Chanting “Hands off the Internet” and “No to isolation,” thousands of Russians joined protests in Moscow and other cities on March 10 to denounce new legislation that would severely tighten state control of the Internet. Lawmakers say isolating Russia from the global Internet will protect the country’s networks, but critics accuse the Kremlin of trying to create what some are calling an “online Iron Curtain.”
In recent years, Vladimir Putin’s government has introduced a raft of measures curbing Russians’ online freedoms, including blocking the messaging app Telegram in 2018. In February, a digital-sovereignty bill took the first step toward becoming law; it’s expected to pass, banning Internet traffic from being routed through foreign servers and requiring it to pass through state-controlled infrastructure. Putin is also expected to sign off soon on two more laws to impose heavy fines on individuals and media outlets that publish “fake news” or material deemed “disrespectful” to authorities.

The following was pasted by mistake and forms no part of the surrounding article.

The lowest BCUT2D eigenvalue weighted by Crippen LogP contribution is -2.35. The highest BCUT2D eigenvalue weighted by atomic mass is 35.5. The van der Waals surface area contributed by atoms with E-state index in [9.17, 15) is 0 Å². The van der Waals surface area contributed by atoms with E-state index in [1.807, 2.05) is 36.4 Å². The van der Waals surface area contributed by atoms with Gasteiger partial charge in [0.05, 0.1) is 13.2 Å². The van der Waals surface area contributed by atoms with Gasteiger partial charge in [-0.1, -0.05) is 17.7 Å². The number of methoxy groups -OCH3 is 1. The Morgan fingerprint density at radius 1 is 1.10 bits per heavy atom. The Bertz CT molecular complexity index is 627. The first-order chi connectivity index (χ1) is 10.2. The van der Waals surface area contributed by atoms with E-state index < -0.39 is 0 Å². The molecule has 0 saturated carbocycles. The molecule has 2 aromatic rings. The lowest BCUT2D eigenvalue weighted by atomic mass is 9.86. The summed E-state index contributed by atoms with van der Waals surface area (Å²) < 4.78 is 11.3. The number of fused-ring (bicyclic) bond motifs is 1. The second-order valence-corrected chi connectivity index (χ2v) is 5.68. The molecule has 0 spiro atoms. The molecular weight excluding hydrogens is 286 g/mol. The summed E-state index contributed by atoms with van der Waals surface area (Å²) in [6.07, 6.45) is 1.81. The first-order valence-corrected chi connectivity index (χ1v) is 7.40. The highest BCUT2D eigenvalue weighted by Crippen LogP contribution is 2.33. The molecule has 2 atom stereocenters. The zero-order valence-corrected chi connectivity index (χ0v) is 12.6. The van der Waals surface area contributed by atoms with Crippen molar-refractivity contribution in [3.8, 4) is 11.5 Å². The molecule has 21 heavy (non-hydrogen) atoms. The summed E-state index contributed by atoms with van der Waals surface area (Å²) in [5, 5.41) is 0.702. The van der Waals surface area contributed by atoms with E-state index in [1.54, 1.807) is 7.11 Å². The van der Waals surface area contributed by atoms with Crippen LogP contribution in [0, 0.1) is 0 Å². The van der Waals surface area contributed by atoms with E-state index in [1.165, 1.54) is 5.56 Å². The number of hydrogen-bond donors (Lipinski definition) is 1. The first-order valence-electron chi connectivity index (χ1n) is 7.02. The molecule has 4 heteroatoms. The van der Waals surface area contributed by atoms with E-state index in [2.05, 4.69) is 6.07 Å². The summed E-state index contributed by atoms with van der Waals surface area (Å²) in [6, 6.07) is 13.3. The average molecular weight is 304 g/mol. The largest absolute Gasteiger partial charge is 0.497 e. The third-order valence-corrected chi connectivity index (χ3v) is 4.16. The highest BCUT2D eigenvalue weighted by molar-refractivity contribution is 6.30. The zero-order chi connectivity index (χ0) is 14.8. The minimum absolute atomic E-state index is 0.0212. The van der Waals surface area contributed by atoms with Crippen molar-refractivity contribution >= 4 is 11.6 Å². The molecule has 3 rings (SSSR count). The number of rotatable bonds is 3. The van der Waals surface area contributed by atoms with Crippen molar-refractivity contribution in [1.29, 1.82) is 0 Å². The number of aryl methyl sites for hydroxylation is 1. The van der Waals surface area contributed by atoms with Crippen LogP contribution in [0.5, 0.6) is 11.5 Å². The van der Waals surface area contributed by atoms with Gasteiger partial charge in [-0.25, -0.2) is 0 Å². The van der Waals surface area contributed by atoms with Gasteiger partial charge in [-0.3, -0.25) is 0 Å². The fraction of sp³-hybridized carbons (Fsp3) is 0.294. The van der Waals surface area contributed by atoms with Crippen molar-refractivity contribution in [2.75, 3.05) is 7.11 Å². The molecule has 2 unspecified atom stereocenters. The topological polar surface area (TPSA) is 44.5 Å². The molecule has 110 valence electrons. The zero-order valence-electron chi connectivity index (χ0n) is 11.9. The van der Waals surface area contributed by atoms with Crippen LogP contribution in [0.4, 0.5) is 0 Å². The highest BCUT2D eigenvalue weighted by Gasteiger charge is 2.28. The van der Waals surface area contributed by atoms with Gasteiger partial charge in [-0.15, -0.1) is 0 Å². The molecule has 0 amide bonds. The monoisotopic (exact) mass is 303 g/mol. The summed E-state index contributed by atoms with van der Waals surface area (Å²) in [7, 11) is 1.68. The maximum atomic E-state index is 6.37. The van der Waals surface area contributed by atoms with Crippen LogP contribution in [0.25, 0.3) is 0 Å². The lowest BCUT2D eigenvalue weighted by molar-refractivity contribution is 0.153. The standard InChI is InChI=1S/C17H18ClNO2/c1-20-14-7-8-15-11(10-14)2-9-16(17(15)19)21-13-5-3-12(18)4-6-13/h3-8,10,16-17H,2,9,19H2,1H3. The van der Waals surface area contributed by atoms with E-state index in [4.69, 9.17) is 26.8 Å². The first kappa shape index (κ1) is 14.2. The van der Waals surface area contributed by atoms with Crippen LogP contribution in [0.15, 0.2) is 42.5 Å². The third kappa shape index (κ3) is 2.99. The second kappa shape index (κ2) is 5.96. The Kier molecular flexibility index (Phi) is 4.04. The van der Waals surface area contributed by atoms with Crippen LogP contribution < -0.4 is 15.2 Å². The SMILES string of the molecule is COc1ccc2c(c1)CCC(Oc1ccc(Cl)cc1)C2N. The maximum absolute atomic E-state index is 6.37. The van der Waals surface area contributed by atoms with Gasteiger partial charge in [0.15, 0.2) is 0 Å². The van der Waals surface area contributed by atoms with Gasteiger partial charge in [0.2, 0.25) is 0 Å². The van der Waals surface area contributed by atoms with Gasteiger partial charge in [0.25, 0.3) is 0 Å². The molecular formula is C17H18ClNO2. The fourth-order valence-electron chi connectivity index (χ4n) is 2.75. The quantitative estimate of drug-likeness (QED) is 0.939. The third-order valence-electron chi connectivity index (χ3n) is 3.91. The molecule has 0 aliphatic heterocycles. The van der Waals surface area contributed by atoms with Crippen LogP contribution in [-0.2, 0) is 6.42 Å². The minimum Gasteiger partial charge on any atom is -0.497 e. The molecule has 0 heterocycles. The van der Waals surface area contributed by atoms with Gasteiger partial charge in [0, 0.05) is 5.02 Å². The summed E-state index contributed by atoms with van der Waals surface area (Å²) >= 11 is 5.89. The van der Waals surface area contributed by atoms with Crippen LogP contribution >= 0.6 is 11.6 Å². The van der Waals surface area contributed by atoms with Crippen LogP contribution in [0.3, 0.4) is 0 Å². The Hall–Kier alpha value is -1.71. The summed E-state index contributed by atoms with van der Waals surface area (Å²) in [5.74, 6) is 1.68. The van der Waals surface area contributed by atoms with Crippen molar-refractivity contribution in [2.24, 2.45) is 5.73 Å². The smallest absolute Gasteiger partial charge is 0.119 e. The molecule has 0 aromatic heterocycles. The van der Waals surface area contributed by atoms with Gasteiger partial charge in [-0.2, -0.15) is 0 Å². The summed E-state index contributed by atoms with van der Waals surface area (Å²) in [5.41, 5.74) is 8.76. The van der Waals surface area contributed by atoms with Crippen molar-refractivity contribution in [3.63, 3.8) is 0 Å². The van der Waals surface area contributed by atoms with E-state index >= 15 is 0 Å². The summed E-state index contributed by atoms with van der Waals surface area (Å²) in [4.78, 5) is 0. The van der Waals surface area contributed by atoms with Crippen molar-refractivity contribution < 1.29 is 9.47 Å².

Last year, in the wake of revelations that Russian hackers tried to influence the 2016 elections, U.S. National Security Adviser John Bolton warned that Washington would respond “offensively as well as defensively” to foreign cyberattacks. The sovereignty bill specifically cites the “aggressive character” of U.S. policy and promises that by reducing Russia’s reliance on U.S. web infrastructure, the state will be able to keep the Internet running in the event of a cyberwar. Local media say a trial disconnect from foreign servers will take place by April.
Another Great Firewall
Protesters say the reforms will give Putin an unprecedented ability to suppress criticism in a nation where offline forms of dissent like street protest are already tightly regulated. Many fear Russia’s social media and search engines will soon resemble China’s strictly censored Internet. The Internet has been a powerful tool for people around the world to challenge authoritarianism–but if other states follow Putin’s lead, observers worry, that era could be ending.
This appears in the March 25, 2019 issue of TIME.